Older workers on the job longer

More than 2 million 55- to 64-year-olds worked in 2006
|hrreporter.com|Last Updated: 11/21/2007

Older workers are staying in the workforce longer and, as a result, may be dampening the threat of a sudden and severe labour shortage as baby boomers retire, according to a new Statistics Canada study.

An estimated 2.1 million individuals aged 55 to 64 were either employed or looking for work in 2006, more than double the total in 1976, according to the study

Participation of older workers


They represented 12 per cent of the total labour force in 2006, compared with 10 per cent thirty years ago.

The two main forces behind these increases are an aging population and rising labour force participation rates among older workers.

In 2006, these older workers represented 14 per cent of the total population, up from 11 per cent in 1976. At the same time, the overall labour force participation rate for this group increased from 53 per cent to 59 per cent.

Data showed that the majority of individuals in their late 50s were still working last year. Among men aged 55 to 59, three-quarters (76 per cent) either had a job or were looking for one. This rate was below the 1976 high of 84 per cent, but above the 1998 low of 71 per cent.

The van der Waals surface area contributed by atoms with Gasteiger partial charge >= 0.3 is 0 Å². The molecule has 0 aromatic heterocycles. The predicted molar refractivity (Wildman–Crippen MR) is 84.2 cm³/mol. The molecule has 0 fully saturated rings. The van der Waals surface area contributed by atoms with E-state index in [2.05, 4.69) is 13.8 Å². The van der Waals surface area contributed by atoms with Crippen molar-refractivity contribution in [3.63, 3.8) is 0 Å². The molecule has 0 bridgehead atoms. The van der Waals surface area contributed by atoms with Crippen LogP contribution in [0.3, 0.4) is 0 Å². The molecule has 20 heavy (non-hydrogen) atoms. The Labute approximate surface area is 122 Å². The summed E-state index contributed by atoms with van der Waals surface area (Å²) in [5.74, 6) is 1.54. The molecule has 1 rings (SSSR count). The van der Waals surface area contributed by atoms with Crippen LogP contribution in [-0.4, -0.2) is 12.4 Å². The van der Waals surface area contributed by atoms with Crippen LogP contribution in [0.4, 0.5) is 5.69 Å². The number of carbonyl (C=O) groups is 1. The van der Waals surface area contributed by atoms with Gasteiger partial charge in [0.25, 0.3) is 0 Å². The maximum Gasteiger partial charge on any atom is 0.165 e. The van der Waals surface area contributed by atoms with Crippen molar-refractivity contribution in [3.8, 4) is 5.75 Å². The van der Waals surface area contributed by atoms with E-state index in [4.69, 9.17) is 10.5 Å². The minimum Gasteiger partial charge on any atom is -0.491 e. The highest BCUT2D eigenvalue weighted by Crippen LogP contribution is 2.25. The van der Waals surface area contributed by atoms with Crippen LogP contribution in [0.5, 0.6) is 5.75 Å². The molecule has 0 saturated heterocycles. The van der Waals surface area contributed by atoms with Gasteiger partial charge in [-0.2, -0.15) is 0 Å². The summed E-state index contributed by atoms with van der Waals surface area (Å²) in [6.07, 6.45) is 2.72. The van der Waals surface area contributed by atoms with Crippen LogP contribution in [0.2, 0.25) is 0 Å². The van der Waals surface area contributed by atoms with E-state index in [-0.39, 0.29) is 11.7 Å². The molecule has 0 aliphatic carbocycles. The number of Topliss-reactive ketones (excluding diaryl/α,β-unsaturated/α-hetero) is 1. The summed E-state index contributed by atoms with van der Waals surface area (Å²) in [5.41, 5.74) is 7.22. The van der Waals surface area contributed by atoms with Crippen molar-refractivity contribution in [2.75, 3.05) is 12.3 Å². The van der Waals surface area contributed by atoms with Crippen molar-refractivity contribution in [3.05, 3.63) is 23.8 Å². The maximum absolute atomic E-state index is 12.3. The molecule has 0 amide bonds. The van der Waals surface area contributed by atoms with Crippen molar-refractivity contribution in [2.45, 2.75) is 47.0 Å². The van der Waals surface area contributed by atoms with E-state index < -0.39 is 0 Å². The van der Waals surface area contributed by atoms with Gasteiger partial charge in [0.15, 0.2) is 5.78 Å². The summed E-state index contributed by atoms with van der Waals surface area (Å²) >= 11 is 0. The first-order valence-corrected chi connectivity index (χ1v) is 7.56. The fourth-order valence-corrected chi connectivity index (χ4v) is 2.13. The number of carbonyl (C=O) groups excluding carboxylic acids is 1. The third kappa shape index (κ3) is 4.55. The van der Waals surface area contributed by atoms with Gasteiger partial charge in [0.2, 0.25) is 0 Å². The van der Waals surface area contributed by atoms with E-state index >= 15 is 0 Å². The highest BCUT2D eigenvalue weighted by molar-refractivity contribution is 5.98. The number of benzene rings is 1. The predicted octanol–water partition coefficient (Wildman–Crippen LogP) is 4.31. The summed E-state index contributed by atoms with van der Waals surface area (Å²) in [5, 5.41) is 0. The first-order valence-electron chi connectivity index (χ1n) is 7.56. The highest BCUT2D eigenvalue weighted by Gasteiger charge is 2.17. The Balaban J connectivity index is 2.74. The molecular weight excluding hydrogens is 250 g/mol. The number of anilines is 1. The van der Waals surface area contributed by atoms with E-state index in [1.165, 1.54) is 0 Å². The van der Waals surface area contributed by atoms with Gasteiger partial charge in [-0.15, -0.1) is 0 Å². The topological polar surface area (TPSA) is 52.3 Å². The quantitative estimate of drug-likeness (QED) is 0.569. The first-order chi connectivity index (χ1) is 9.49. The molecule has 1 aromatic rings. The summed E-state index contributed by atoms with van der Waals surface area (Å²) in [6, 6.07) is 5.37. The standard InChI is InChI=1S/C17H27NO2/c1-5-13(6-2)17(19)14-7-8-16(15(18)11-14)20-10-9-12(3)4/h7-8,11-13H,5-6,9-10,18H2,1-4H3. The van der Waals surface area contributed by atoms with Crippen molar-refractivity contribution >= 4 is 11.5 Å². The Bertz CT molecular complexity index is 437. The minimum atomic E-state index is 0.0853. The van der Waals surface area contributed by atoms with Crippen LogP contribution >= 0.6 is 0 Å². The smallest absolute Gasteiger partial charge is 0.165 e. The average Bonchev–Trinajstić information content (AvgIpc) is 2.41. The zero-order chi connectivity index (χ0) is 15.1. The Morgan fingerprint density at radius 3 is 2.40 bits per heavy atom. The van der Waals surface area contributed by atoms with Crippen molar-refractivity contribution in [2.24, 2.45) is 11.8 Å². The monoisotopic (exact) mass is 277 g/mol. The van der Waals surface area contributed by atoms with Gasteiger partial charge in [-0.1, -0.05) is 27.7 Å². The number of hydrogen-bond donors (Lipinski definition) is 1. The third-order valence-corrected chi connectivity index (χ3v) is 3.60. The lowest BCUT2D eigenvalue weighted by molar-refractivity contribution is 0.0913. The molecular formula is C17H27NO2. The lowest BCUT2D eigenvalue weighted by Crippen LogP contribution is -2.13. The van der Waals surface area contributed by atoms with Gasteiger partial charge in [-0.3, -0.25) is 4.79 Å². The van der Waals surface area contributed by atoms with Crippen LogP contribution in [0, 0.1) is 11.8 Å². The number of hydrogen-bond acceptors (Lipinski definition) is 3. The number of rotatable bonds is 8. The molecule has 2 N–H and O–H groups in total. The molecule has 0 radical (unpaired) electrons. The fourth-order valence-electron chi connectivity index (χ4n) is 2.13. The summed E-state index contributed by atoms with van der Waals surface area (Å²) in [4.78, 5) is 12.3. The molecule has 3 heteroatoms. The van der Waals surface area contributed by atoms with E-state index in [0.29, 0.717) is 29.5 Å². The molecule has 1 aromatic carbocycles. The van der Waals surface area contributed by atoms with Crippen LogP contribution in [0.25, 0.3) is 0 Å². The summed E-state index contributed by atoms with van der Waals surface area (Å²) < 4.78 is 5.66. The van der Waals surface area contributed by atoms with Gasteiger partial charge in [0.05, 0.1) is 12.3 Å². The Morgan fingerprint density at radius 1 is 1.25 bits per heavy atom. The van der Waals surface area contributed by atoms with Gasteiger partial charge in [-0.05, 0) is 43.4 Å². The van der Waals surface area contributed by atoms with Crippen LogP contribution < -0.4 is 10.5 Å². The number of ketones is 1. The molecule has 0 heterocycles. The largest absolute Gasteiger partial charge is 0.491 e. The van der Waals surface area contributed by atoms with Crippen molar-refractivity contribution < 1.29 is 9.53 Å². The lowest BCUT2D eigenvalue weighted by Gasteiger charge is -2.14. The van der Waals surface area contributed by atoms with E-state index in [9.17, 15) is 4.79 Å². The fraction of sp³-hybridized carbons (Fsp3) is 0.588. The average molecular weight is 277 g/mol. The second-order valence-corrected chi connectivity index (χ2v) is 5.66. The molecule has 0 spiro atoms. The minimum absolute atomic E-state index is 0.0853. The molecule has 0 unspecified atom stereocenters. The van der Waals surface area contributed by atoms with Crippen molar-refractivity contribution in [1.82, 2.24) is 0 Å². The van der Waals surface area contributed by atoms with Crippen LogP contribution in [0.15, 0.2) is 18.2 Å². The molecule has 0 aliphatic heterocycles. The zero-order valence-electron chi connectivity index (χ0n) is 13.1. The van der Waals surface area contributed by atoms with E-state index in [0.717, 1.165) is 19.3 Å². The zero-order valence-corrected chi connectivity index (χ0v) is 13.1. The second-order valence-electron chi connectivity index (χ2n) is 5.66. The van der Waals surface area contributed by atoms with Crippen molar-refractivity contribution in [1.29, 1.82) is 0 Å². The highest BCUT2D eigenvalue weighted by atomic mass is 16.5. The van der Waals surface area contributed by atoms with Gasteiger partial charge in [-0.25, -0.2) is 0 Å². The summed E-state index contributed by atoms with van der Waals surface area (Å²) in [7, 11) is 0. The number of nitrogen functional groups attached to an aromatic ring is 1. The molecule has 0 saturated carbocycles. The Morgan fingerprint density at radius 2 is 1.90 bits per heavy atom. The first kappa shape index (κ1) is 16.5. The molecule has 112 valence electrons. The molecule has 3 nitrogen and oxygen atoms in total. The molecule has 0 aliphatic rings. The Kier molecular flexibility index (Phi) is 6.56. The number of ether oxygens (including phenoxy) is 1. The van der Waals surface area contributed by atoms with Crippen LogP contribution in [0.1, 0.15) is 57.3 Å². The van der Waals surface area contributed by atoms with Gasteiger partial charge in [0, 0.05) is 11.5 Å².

Not surprisingly, a smaller proportion of people aged 60 to 64 were participating in the labour force, but both men and women have made recent gains. Last year, 53 per cent of men in this age group were participating in the workforce, compared with 43 per cent in 1995. A record 37 per cent of women in this age group were doing so as well.

The study suggests that the labour force participation among this age group will continue to rise because of three factors: a strong attachment to the labour market among baby boomers; rising levels of education, particularly among women; and an apparent desire among people over 55 to continue working.

In terms of employment, just over two million people aged 55 to 64 had a job in 2006, producing an employment rate of 56 per cent. Most jobs were in the services sector, and the vast majority of employment was full time.

In Alberta, 68 per cent of older workers aged 55 to 64 had a job in 2006, the highest provincial employment rate. Because of the oil boom, the province has experienced labour shortages and is attracting workers of all ages. Saskatchewan and Manitoba also had employment rates of over 60 per cent for this age group.

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